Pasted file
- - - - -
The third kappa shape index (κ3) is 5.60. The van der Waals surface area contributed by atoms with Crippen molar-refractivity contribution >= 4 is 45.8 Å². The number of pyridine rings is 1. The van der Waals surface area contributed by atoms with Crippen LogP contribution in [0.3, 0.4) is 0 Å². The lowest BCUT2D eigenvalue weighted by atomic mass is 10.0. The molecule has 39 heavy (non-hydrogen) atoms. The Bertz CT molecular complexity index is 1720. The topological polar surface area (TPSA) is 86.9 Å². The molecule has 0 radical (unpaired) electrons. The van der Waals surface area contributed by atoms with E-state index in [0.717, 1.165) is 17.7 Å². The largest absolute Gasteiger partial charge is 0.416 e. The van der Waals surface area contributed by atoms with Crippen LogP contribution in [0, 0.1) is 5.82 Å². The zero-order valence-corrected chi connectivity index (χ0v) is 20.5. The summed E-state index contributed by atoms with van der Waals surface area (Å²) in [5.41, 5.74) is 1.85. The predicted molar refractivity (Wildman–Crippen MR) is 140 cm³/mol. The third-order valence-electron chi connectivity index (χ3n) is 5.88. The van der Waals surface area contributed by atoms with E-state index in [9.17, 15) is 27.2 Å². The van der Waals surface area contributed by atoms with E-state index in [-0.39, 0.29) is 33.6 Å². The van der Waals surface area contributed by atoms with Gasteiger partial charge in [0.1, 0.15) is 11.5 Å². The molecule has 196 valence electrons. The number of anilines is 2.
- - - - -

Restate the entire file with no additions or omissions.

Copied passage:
The third kappa shape index (κ3) is 5.60. The van der Waals surface area contributed by atoms with Crippen molar-refractivity contribution >= 4 is 45.8 Å². The number of pyridine rings is 1. The van der Waals surface area contributed by atoms with Crippen LogP contribution in [0.3, 0.4) is 0 Å². The lowest BCUT2D eigenvalue weighted by atomic mass is 10.0. The molecule has 39 heavy (non-hydrogen) atoms. The Bertz CT molecular complexity index is 1720. The topological polar surface area (TPSA) is 86.9 Å². The molecule has 0 radical (unpaired) electrons. The van der Waals surface area contributed by atoms with E-state index in [0.717, 1.165) is 17.7 Å². The largest absolute Gasteiger partial charge is 0.416 e. The van der Waals surface area contributed by atoms with Crippen LogP contribution in [0, 0.1) is 5.82 Å². The zero-order valence-corrected chi connectivity index (χ0v) is 20.5. The summed E-state index contributed by atoms with van der Waals surface area (Å²) in [5.41, 5.74) is 1.85. The predicted molar refractivity (Wildman–Crippen MR) is 140 cm³/mol. The third-order valence-electron chi connectivity index (χ3n) is 5.88. The van der Waals surface area contributed by atoms with E-state index in [9.17, 15) is 27.2 Å². The van der Waals surface area contributed by atoms with E-state index in [-0.39, 0.29) is 33.6 Å². The van der Waals surface area contributed by atoms with Gasteiger partial charge in [0.1, 0.15) is 11.5 Å². The molecule has 196 valence electrons. The number of anilines is 2.